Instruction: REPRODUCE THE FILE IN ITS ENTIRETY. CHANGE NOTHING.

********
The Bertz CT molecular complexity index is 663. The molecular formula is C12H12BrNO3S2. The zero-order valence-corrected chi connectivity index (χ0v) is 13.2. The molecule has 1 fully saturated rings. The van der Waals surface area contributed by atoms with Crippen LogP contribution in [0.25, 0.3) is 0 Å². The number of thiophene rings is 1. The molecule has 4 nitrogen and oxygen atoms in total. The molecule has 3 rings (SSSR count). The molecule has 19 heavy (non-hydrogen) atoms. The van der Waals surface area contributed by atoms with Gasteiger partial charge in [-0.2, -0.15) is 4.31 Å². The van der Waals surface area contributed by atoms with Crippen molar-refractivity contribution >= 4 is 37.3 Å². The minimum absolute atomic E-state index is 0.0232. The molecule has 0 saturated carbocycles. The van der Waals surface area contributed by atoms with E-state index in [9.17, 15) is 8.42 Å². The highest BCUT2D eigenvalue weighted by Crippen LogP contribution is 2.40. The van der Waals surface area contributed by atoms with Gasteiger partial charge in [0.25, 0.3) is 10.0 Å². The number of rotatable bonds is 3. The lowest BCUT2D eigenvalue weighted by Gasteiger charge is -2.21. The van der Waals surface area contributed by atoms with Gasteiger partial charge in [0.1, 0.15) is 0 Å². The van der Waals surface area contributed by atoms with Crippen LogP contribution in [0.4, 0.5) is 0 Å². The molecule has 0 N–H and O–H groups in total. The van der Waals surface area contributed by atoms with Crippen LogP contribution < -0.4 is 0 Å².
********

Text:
The Bertz CT molecular complexity index is 663. The molecular formula is C12H12BrNO3S2. The zero-order valence-corrected chi connectivity index (χ0v) is 13.2. The molecule has 1 fully saturated rings. The van der Waals surface area contributed by atoms with Crippen LogP contribution in [0.25, 0.3) is 0 Å². The number of thiophene rings is 1. The molecule has 4 nitrogen and oxygen atoms in total. The molecule has 3 rings (SSSR count). The molecule has 19 heavy (non-hydrogen) atoms. The van der Waals surface area contributed by atoms with Gasteiger partial charge in [-0.2, -0.15) is 4.31 Å². The van der Waals surface area contributed by atoms with Crippen molar-refractivity contribution >= 4 is 37.3 Å². The minimum absolute atomic E-state index is 0.0232. The molecule has 0 saturated carbocycles. The van der Waals surface area contributed by atoms with E-state index in [9.17, 15) is 8.42 Å². The highest BCUT2D eigenvalue weighted by Crippen LogP contribution is 2.40. The van der Waals surface area contributed by atoms with Gasteiger partial charge in [0.25, 0.3) is 10.0 Å². The number of rotatable bonds is 3. The lowest BCUT2D eigenvalue weighted by Gasteiger charge is -2.21. The van der Waals surface area contributed by atoms with Gasteiger partial charge in [0.1, 0.15) is 0 Å². The van der Waals surface area contributed by atoms with Crippen LogP contribution in [0.4, 0.5) is 0 Å². The molecule has 0 N–H and O–H groups in total. The van der Waals surface area contributed by atoms with Crippen LogP contribution < -0.4 is 0 Å².